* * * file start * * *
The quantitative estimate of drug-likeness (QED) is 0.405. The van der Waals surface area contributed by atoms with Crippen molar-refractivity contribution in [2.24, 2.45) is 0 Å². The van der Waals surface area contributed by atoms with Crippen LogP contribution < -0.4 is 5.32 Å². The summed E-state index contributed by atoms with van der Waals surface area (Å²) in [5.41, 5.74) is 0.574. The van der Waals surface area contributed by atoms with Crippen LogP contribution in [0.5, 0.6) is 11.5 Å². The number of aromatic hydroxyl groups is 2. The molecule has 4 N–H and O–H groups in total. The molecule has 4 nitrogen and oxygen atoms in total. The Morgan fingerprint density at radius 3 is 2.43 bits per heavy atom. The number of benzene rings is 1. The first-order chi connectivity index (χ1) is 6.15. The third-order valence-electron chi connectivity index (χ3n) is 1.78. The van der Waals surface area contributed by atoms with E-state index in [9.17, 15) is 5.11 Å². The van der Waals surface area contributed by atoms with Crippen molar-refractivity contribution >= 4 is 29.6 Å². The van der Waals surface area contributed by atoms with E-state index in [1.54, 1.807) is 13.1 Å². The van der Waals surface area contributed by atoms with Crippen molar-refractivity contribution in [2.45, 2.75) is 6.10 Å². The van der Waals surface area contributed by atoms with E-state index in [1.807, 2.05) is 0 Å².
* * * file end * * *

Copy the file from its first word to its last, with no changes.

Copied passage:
The quantitative estimate of drug-likeness (QED) is 0.405. The van der Waals surface area contributed by atoms with Crippen molar-refractivity contribution in [2.24, 2.45) is 0 Å². The van der Waals surface area contributed by atoms with Crippen LogP contribution < -0.4 is 5.32 Å². The summed E-state index contributed by atoms with van der Waals surface area (Å²) in [5.41, 5.74) is 0.574. The van der Waals surface area contributed by atoms with Crippen LogP contribution in [0.5, 0.6) is 11.5 Å². The number of aromatic hydroxyl groups is 2. The molecule has 4 N–H and O–H groups in total. The molecule has 4 nitrogen and oxygen atoms in total. The Morgan fingerprint density at radius 3 is 2.43 bits per heavy atom. The number of benzene rings is 1. The first-order chi connectivity index (χ1) is 6.15. The third-order valence-electron chi connectivity index (χ3n) is 1.78. The van der Waals surface area contributed by atoms with E-state index in [9.17, 15) is 5.11 Å². The van der Waals surface area contributed by atoms with Crippen molar-refractivity contribution >= 4 is 29.6 Å². The van der Waals surface area contributed by atoms with E-state index in [1.54, 1.807) is 13.1 Å². The van der Waals surface area contributed by atoms with Crippen molar-refractivity contribution in [2.45, 2.75) is 6.10 Å². The van der Waals surface area contributed by atoms with E-state index in [1.807, 2.05) is 0 Å².